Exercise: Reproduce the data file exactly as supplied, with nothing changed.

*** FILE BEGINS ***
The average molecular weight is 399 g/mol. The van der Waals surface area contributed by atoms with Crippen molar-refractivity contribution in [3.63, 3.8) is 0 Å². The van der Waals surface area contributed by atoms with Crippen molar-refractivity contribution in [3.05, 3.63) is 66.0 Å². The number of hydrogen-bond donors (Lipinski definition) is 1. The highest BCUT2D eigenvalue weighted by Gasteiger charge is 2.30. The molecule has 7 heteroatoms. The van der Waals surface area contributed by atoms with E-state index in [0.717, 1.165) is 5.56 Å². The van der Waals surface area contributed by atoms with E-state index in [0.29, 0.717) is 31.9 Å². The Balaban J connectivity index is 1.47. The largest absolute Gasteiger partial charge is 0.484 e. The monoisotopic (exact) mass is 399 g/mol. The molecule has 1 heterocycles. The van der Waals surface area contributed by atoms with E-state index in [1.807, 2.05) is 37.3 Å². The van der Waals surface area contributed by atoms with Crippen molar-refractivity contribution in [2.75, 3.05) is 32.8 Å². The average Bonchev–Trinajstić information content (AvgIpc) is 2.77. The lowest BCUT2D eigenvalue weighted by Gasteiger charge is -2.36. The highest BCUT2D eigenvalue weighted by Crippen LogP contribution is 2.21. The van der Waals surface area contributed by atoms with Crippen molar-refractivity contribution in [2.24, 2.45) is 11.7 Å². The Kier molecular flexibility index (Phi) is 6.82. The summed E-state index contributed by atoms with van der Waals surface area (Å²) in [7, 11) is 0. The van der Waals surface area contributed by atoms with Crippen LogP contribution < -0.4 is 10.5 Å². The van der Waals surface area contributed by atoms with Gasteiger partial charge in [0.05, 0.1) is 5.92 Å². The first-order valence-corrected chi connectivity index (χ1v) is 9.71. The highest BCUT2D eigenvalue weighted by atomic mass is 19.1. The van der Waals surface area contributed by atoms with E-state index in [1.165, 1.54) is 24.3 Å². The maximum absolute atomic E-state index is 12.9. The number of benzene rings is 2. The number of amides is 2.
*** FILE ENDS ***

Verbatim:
The average molecular weight is 399 g/mol. The van der Waals surface area contributed by atoms with Crippen molar-refractivity contribution in [3.63, 3.8) is 0 Å². The van der Waals surface area contributed by atoms with Crippen molar-refractivity contribution in [3.05, 3.63) is 66.0 Å². The number of hydrogen-bond donors (Lipinski definition) is 1. The highest BCUT2D eigenvalue weighted by Gasteiger charge is 2.30. The molecule has 7 heteroatoms. The van der Waals surface area contributed by atoms with E-state index in [0.717, 1.165) is 5.56 Å². The van der Waals surface area contributed by atoms with E-state index in [0.29, 0.717) is 31.9 Å². The Balaban J connectivity index is 1.47. The largest absolute Gasteiger partial charge is 0.484 e. The monoisotopic (exact) mass is 399 g/mol. The molecule has 1 heterocycles. The van der Waals surface area contributed by atoms with E-state index in [1.807, 2.05) is 37.3 Å². The van der Waals surface area contributed by atoms with Crippen molar-refractivity contribution in [2.75, 3.05) is 32.8 Å². The average Bonchev–Trinajstić information content (AvgIpc) is 2.77. The lowest BCUT2D eigenvalue weighted by Gasteiger charge is -2.36. The highest BCUT2D eigenvalue weighted by Crippen LogP contribution is 2.21. The van der Waals surface area contributed by atoms with Crippen molar-refractivity contribution in [2.24, 2.45) is 11.7 Å². The Kier molecular flexibility index (Phi) is 6.82. The summed E-state index contributed by atoms with van der Waals surface area (Å²) in [7, 11) is 0. The van der Waals surface area contributed by atoms with Crippen LogP contribution < -0.4 is 10.5 Å². The van der Waals surface area contributed by atoms with Gasteiger partial charge in [0.05, 0.1) is 5.92 Å². The first-order valence-corrected chi connectivity index (χ1v) is 9.71. The highest BCUT2D eigenvalue weighted by atomic mass is 19.1. The van der Waals surface area contributed by atoms with E-state index in [1.165, 1.54) is 24.3 Å². The maximum absolute atomic E-state index is 12.9. The number of benzene rings is 2. The number of amides is 2.